As I said in my review of season one, it isn’t often that Anime fans are blessed with a period piece drama aimed at a mature audience. To be honest, given how typically shows like this don’t get a lot of attention, I’m amazed we got a sequel. Now that I’ve found a peaceful Monday morning to finish the series- exactly the type of peaceful scene I think the creators intended this show to be viewed in- I can’t resist talking about this series.
Much like the first season, It feels a bit difficult reviewing this series because it is so much quieter and more reserved than most other shows I watch- even shows that are also dramas. It is a melancholic jaunt through the lives of artists, performers, mothers, fathers, saints, sinners and the children who carry on the legacies of their families. It is one of the most unique Anime I have seen in years and I can tell you right now, it is one that everyone should check out.
My last two posts focused on seasons one and two of Darker Than Black, a niche action Anime that I’ve been obsessed with over the past month for its flaws just as much as what is good about it. However, since the OVA is only four episodes, I may as well make the review short and sweet and then finally assess this series as a whole. If You’d like to read my other reviews to catch up, I will link them below.
With that squared away, let’s get to the good stuff.
I think I may have been a little too harsh on the first season of Darker Than Black. Sure, the story’s structure was a bit unusual, the stories themselves weren’t always that enjoyable and there was a conflicting tone that wasn’t well balanced, but it pulled through for me because the action and characters were very well done and the themes of the story, while open for interpretation, filled me with a sense of real satisfaction at the end of the series that I don’t often feel when analyzing a show. I ended my review of season one calling it average, but after watching season two I almost want to give the first season higher praise.
If you haven’t read my season one review, check it out here…
When we get sequels to popular Anime, the results can be mixed. You either get a sequel like Ghost in the Shell: Stand Alone Complex 2nd Gig or you get a sequel like Psycho Pass 2. The former expands upon the original’s premise and delivers an altogether superior product while the latter is a mess, plagued with new additions at the cost of what made the original so enjoyable. Sadly, Darker Than Black: Gemini of the Meteor is the latter rather than the former.
Do you ever try to find out why you love a show and then are dissatisfied with the reasons you come up with? Not because the reasons themselves aren’t sufficient, but because it doesn’t feel like those reasons are what typically justify praise when it comes to narrative mediums.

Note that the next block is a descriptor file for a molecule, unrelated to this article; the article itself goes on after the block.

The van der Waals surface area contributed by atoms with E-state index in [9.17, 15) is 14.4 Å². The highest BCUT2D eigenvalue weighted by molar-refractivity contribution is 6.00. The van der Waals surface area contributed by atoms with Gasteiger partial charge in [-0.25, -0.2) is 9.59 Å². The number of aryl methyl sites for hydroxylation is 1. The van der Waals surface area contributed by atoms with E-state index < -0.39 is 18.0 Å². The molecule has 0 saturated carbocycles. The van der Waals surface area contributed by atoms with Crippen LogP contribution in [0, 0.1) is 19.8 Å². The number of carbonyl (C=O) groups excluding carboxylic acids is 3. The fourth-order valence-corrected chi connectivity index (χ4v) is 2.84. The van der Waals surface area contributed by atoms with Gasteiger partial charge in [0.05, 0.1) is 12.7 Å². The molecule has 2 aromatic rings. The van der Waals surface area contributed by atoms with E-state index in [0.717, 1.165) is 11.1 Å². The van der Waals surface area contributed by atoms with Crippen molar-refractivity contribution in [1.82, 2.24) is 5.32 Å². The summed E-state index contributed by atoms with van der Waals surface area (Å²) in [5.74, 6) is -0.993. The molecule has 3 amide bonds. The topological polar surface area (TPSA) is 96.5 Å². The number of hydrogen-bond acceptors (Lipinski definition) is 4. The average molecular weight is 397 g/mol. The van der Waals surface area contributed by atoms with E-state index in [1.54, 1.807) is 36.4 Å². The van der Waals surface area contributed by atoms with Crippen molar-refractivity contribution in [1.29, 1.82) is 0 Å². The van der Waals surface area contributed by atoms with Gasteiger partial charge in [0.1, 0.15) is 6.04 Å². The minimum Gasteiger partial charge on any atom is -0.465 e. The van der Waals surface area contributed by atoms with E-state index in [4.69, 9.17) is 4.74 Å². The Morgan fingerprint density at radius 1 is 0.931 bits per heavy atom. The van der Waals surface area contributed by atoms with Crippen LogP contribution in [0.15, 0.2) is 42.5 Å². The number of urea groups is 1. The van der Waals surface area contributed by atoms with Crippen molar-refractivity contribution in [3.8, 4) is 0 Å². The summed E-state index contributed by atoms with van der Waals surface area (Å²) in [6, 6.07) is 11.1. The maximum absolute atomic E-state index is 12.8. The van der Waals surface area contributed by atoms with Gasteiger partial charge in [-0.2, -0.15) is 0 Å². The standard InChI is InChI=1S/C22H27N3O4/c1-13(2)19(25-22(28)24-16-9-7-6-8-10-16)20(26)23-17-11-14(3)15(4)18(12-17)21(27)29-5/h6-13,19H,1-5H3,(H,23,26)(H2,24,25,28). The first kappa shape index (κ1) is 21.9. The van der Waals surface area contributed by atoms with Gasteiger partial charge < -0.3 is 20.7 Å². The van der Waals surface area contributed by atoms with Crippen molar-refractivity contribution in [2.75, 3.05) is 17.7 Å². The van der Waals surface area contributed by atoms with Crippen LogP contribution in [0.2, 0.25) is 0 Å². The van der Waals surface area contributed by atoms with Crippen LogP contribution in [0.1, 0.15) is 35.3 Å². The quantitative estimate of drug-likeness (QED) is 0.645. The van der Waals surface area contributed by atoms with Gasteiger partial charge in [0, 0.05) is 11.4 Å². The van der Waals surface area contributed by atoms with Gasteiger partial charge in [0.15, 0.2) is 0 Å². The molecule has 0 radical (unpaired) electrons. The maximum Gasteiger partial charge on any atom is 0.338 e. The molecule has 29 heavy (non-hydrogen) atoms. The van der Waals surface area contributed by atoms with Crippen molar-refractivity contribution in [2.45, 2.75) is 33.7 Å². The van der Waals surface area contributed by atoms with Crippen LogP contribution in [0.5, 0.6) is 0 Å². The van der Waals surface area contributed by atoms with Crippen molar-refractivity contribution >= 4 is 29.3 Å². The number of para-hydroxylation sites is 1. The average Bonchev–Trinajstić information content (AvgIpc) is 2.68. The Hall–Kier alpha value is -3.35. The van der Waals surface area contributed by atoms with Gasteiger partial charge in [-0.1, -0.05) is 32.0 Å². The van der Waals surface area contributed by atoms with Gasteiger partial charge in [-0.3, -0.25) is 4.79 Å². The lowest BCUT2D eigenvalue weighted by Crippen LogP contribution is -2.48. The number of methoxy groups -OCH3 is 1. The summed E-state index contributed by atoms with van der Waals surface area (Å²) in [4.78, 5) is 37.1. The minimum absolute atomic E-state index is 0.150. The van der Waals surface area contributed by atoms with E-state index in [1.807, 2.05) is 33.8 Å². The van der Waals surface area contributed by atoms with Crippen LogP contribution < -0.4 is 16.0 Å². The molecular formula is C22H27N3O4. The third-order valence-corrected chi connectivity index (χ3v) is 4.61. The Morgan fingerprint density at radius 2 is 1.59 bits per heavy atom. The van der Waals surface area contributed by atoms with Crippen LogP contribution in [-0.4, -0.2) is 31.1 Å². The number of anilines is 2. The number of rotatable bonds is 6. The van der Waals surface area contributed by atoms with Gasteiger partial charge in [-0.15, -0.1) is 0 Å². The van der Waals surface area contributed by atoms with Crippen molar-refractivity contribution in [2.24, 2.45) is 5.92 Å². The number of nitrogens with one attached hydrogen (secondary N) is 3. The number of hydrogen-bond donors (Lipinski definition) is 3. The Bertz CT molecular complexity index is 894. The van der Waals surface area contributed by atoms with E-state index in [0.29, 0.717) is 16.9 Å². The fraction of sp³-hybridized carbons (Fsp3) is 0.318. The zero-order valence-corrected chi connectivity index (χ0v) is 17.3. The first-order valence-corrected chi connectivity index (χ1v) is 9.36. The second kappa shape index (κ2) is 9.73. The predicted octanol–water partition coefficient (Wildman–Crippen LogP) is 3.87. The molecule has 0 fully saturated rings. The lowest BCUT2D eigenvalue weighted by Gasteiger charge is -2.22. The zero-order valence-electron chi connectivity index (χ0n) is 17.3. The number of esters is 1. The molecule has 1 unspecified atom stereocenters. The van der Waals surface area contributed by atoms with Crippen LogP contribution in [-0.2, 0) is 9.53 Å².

One popular school of thought places the narrative and writing at the forefront of what makes a story good. For me though, it is only the most common reason that people universally agree upon the quality of a story. Visual mediums are the most meaningful to me when the end result is a culmination of effective writing, visuals and especially music.
So what happens when I’m confronted with a show that flaunts a strong visual presence and great music but falls short in consistent writing and narrative. More importantly, why do I love 2007’s Darker Than Black, despite it falling into that category? Continue reading
Anime is often accused of having way too much sexualization to truly take the medium seriously. So what do I think, having been invested in this medium for so long? Well, I take to this topic the same stance I have on most discussions about representation and content in media. Sexualization itself is not the problem. The problem, if you feel there is one, is in the execution and frequency of said sexualization.
I’m of the mind that sex appeal is a necessary part of media because sex and the wide array of emotions tied to it make it a great emotional appeal in a narrative. Of course, it has other, more obvious uses as well, but I don’t think we should be afraid of sex in media, we should be afraid of not having enough variety in our media to balance out that sex.
On July 12th and 13th, Genocidal Organ by Geno Studios will be in US theaters by Funimation Films for a limited time. It is based on the 2007 novel of the same name, written by the late Satoshi Itoh, who went by the name Project Itoh. This will be the third and final film adapted from Itoh’s novels and released in the US.
This man’s work is incredibly special to me and his story is one I believe should be shared. In preparation for the release of Genocidal Organ, I wanted to do my part to spread the word about the film as it is one of my most anticipated movies of the year. Simultaneously, I want to tell you all a bit more about Itoh and his other works. I hope you all fall in love with his works like I have. Continue reading